Gary, Dan Dascalescu, and I took some exciting topics from the conference and turned them into forum discussions, with expert moderators to help explore ideas and answer questions. You’ll find discussions on:
Please join in the conversations, ask questions, share what you’ve learned, and come play with us!
As far as I know, Adam Butterfield is the first person doing his Master’s thesis on the subject of the Quantified Self. He wrote in with this request:
Calling all self-trackers! My name is Adam Butterfield, and I am a graduate student in the department of Anthropology at San Jose State University conducting research on Quantified Self and self-tracking practices. I am looking to recruit people that are willing to be interviewed about Quantified Self and self-tracking/self-experimenting from their perspective.
The interviews will be about one hour in length and I expect that we will need two sessions to cover all the questions. There is no compensation offered for participating other than knowing that you have helped contribute to this research project and added to the body of knowledge around health management and self-tracking. Interviews can take place in person, over the telephone, or via Skype.
If you are interested in participating in the project, please contact me for more information at the following email address: firstname.lastname@example.org.
This is a guest post by Beck Tench:
This Friday begins a month-long participatory blogging project at the Museum of Life and Science, where I work, called Experimonth – and QS’rs are invited to participate.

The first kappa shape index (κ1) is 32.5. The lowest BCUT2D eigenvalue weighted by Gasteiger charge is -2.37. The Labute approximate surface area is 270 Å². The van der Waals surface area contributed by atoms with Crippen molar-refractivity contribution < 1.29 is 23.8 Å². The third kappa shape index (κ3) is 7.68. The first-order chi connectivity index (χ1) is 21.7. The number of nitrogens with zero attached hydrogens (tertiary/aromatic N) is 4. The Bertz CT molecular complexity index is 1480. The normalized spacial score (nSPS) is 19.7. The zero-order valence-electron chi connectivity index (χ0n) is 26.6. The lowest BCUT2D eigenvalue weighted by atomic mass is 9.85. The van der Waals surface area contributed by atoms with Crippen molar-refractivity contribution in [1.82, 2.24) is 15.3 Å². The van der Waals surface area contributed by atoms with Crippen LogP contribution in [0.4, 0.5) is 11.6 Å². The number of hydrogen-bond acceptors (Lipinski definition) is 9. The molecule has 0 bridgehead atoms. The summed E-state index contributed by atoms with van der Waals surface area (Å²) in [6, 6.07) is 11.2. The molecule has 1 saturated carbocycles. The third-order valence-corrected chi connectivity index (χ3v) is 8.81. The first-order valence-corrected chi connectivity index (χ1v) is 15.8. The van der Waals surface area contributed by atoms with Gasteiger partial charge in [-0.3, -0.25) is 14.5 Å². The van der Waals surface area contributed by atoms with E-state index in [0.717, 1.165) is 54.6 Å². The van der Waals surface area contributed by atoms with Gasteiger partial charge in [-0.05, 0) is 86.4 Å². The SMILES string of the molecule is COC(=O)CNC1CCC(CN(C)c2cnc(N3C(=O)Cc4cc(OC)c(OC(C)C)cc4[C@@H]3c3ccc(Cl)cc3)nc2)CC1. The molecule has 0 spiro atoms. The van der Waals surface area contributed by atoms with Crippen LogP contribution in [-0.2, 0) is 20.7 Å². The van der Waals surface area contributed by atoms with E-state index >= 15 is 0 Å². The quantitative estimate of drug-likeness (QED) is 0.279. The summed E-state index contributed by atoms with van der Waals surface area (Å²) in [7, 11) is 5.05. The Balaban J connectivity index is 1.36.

Experimonth, which started as a personal project for me in 2008, has morphed into an effort to bring scientists and citizens together through data collection and blogging. For our first experimonth as a museum, we’ll be focusing on Mood and working with Frances Ulman, Ph.D., a clinical psychologist doing her post-doctoral research at the University of North Carolina at Chapel Hill.
Here’s how it’ll work:
Last week, I wrote a post recruiting self-quantifiers who live in Pittsburgh for face-to-face interviews at Carnegie Mellon University, but not many responded. Thankfully, a QS reader informed me of Skype’s ‘Share Screen’ feature.
Now, I am writing again to recruit participants, but this time the interviews will be remote using Skype’s ‘Share Screen’ feature. The study consists of two interviews (a few weeks apart). In the first interview, I will observe how you explore your data using your personal informatics tool and ask you questions about what you learn from your data.
In the second interview, I will show you different designs of graphs and visualizations and ask you about your thoughts on the designs. Participants will receive a $10 Amazon gift certificate per hour of interview.
If you are interested in participating, please complete the pre-questionnaire (http://ianli.com/pi/2010pre/qs), which has a few questions about the types of information that you keep track. We will select interview participants from those who complete the pre-questionnaire.
If you have questions, please email me at email@example.com.
Hello, everyone! Last summer, we conducted a study about people’s experiences using personal informatics tools to collect and reflect on data about themselves.